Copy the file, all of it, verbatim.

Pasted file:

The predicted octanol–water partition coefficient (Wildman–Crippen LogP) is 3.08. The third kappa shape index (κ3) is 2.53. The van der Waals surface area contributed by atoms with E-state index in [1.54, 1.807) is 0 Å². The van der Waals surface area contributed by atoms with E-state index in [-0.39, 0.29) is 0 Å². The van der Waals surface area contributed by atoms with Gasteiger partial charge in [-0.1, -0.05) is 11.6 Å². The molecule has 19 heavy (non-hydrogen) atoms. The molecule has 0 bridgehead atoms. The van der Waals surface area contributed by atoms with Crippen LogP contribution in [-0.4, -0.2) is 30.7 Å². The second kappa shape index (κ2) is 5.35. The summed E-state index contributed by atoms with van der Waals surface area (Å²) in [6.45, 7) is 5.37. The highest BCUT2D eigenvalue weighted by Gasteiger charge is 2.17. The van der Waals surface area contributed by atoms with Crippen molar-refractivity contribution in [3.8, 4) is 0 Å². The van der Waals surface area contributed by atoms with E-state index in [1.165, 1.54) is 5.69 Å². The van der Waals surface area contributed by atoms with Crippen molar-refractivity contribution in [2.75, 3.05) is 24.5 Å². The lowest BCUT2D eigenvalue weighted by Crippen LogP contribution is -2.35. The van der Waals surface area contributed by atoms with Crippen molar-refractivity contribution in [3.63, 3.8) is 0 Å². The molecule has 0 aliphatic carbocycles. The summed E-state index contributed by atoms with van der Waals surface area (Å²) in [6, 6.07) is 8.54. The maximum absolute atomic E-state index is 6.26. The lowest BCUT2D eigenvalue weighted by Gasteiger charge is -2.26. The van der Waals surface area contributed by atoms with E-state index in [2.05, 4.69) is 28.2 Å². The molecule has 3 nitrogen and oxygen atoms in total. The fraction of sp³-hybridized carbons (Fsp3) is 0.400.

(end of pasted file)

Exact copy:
The predicted octanol–water partition coefficient (Wildman–Crippen LogP) is 3.08. The third kappa shape index (κ3) is 2.53. The van der Waals surface area contributed by atoms with E-state index in [1.54, 1.807) is 0 Å². The van der Waals surface area contributed by atoms with E-state index in [-0.39, 0.29) is 0 Å². The van der Waals surface area contributed by atoms with Gasteiger partial charge in [-0.1, -0.05) is 11.6 Å². The molecule has 19 heavy (non-hydrogen) atoms. The molecule has 0 bridgehead atoms. The van der Waals surface area contributed by atoms with Crippen LogP contribution in [-0.4, -0.2) is 30.7 Å². The second kappa shape index (κ2) is 5.35. The summed E-state index contributed by atoms with van der Waals surface area (Å²) in [6.45, 7) is 5.37. The highest BCUT2D eigenvalue weighted by Gasteiger charge is 2.17. The van der Waals surface area contributed by atoms with Crippen molar-refractivity contribution in [3.8, 4) is 0 Å². The van der Waals surface area contributed by atoms with E-state index in [1.165, 1.54) is 5.69 Å². The van der Waals surface area contributed by atoms with Crippen molar-refractivity contribution in [2.75, 3.05) is 24.5 Å². The lowest BCUT2D eigenvalue weighted by Crippen LogP contribution is -2.35. The van der Waals surface area contributed by atoms with Crippen molar-refractivity contribution in [3.63, 3.8) is 0 Å². The molecule has 0 aliphatic carbocycles. The summed E-state index contributed by atoms with van der Waals surface area (Å²) in [6, 6.07) is 8.54. The maximum absolute atomic E-state index is 6.26. The lowest BCUT2D eigenvalue weighted by Gasteiger charge is -2.26. The van der Waals surface area contributed by atoms with E-state index in [2.05, 4.69) is 28.2 Å². The molecule has 3 nitrogen and oxygen atoms in total. The fraction of sp³-hybridized carbons (Fsp3) is 0.400.